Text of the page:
Facebook and Enrollment – What do future students want?

Recently All Facebook has been all about higher education.

In my previous post “Admission Counselors on Facebook?” I attempted to clear up some miscontrued Kaplan survey results that All Facebook reported on.

Today’s headline?

Students Get To Tour College Campuses On Facebook

My first reaction = It’s cool… it’s really cool…but who will actually do it?

My opinion on Facebook and Enrollment:

When Suzie HighSchool gets home from softball practice she might log into Facebook.  But, I’ll put $10 on the fact that she is not going there to conduct her college search.  She is going to Facebook to connect with her peers and future classmates.  Suzie hits up your website or sites like Zinch (which are geared towards the college search process) to start her college search.

I believe that future students search for your institution on Facebook typically after they have applied to your school or have been admitted.  They want to join groups related to the college, their class year, and/or clubs and programs your institution offers that are of interest to them.   In short, they go to Facebook to connect and engage with other humans.

I’m curious to hear what your thoughts are on this story and on using Facebook in the enrollment marketing strategy.  Do you agree or disagree with me?  Let’s get this conversation started…

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About Mallory Wood

Mallory Wood is a Vermont-based higher ed marketing professional with a passion for social media, web video, and event production. View all posts by Mallory Wood

10 responses to “Facebook and Enrollment – What do future students want?

  • sethodell

    Really good point Mallory. Students look for a tour when they first show interest in your institution, not after they’ve been converted. I’d bet – like you – that the students that “Like” your institution have already been converted from interested to applicants. Putting the virtual tour on Facebook means you’re preaching to the choir, not actually engaging folks that are showing only initial interest in your school.

    Another point to make, those Facebook virtual tours are not ideal at all. When you go to them you are faced with a decision, do you want 360 degree photos – videos – or a walking tour?

    This approach completely fragments your audience. They’re forced to make an arbitrary decision before they even get the content. They don’t care about photos vs. videos as much as they simply want to experience your school.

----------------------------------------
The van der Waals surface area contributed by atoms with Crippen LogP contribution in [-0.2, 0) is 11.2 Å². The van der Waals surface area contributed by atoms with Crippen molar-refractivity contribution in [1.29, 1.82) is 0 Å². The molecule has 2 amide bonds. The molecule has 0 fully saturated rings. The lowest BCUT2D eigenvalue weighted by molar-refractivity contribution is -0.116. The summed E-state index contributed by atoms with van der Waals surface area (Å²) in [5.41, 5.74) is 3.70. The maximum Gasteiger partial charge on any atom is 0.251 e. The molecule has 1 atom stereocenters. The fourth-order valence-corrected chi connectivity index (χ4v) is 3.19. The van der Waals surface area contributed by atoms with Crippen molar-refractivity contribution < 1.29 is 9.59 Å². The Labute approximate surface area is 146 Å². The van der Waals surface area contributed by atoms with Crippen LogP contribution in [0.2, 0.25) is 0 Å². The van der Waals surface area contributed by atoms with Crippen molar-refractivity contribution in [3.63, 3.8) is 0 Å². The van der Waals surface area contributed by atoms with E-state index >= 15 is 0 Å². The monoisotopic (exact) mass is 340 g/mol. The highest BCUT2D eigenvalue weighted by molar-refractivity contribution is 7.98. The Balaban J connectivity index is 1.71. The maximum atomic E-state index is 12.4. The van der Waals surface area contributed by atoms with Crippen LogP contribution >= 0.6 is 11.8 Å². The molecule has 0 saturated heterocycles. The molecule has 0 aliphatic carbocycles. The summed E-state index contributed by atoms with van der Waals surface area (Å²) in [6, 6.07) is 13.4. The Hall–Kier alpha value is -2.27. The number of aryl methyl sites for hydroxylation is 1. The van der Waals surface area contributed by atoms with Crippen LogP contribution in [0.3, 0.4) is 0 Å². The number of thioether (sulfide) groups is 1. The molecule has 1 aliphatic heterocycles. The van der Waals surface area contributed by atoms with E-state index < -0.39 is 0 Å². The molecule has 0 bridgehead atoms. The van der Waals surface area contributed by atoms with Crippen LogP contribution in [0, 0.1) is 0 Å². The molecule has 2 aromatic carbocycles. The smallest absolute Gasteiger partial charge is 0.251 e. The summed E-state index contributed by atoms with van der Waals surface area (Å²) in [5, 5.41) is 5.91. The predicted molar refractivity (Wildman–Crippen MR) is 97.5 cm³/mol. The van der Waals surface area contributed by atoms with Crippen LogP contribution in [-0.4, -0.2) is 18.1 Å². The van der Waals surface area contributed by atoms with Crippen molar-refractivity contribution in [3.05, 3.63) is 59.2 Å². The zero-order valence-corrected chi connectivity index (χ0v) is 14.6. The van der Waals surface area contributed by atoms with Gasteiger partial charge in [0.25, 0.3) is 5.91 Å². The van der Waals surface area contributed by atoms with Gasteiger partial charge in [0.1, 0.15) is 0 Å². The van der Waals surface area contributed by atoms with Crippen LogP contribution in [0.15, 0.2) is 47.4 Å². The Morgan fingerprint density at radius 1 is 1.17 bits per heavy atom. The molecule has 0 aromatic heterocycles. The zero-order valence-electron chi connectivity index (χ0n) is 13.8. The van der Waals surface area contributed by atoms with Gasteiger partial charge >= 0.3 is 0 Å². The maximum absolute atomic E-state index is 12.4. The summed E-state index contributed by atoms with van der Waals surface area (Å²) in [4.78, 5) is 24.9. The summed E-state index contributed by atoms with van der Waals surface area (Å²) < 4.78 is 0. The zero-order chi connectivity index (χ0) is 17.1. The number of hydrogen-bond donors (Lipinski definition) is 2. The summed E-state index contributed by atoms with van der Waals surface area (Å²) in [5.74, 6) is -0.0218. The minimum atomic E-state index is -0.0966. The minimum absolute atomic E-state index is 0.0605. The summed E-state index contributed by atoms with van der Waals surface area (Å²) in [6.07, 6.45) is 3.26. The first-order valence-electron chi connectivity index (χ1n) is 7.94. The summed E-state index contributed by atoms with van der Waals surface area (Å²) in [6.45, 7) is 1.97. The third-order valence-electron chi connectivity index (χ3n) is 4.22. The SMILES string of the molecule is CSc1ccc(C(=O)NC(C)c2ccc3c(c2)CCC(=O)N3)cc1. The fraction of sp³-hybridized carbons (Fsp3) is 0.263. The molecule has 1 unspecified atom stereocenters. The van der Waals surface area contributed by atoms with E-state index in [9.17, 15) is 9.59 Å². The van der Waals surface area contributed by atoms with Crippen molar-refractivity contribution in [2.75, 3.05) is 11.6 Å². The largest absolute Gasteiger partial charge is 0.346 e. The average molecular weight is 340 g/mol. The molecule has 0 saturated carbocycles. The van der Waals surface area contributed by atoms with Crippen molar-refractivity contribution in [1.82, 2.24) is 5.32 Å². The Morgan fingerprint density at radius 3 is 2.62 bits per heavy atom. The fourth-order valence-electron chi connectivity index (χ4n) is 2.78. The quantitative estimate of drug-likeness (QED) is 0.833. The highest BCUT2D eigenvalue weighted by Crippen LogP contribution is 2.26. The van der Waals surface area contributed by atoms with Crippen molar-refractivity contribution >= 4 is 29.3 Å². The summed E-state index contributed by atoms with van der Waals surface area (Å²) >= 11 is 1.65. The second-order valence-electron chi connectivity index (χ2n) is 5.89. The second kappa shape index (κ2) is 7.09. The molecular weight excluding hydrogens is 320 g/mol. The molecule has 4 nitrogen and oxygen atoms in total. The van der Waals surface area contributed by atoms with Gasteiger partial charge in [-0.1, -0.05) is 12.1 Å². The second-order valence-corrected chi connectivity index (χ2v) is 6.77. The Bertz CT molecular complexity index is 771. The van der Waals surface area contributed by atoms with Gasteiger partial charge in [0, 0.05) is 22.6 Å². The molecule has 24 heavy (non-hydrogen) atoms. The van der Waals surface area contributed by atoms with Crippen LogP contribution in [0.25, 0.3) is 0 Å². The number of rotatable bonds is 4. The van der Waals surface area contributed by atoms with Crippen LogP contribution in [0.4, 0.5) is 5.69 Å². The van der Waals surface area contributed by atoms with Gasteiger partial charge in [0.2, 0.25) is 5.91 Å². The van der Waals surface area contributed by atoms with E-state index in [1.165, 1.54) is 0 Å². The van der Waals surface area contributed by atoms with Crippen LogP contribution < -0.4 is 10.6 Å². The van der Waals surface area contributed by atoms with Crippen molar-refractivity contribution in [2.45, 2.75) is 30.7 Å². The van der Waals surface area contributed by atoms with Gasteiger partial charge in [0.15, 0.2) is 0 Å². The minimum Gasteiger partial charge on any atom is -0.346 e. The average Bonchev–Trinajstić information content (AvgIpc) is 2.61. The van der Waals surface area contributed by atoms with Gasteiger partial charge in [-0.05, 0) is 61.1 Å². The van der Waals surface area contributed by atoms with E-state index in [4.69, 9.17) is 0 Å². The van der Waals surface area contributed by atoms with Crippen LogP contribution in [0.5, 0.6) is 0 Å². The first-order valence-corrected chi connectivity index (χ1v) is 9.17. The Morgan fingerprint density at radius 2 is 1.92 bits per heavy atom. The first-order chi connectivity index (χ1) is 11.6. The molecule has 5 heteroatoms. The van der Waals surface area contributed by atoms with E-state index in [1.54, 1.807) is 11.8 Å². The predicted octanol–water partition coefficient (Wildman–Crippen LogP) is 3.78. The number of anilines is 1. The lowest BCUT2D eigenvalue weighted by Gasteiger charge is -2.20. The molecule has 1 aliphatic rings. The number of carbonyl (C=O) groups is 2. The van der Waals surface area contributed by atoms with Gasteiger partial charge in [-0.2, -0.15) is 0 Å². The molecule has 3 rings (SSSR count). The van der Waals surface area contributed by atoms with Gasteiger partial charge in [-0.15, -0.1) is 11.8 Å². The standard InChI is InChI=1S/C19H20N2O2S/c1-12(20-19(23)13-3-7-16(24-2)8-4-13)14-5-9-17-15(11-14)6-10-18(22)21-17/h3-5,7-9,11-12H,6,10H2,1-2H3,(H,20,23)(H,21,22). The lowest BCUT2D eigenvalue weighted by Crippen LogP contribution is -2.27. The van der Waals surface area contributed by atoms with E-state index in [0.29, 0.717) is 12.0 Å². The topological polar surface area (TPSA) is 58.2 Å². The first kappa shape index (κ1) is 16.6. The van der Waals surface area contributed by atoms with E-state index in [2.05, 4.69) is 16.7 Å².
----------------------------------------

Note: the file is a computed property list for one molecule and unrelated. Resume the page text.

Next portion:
To be fair, it’s not the school’s faults specifically. There currently isn’t a perfect solution that is head and shoulders above the rest. That being said, I personally think using YouTube to create a customizable virtual campus tour with annotations is definitely the best way to go so far. It’s fun, interactive, accessible AND can be embedded where your prospective student’s eyeballs actually are.

    • Mallory Wood

      Great point – it would be nice if this particular virtual tour didn’t split the photos from the video and walking tour. I think an approach that combined all three would create a better user experience.

      I’m all about interactive content… but it needs to be in a place where the user is actually going to want to interact with it!

  • Mike Petroff

    Here’s a thought – what’s the percentage of time of high school prospective students spend on a desktop browser vs. a mobile browser while on Facebook? I kind of feel like the use of Facebook is moving toward key tasks: short status posts, link and photo sharing, and commenting – all things that work extremely well on a mobile device. Content-rich browsing experiences (except for gaming, like Farmville) don’t really make sense for me within Facebook.

  • robinteractive

    @Mallory I tend to agree that students aren’t going to engage heavily with an institution until they work their way further down the funnel. When Facebook Pages first came out I created a page for our admissions office as a placeholder, but still have never found a compelling reason to launch it. I do, however, create, promote, and actively nurture a “class of” group for admitted students every year, and for a number of years I’ve used Facebook as the tool of choice.

    That said, I do include links to our general college Facebook Page in e-mails to students at all stages of the funnel. Some prospective students and parents opt to like the page and, without much effort on the part of admissions (the page is fed by the college PR office, I scan it daily to answer any questions related to enrollment that might get asked) those who do like the page may have some additional exposure to the college. It is an appropriate amount of effort for the likely return. A standalone admissions page just doesn’t merit the effort for us. My plate is full enough that I don’t need to create make-work projects!

    @Mike, I’ve wondered the same thing as you re: mobile and Facebook, particularly in reference to apps developed on the Facebook platform. In the Facebook programs I have running on iOS and Android test machines, the “non-Facebook” Facebook-platform apps don’t show.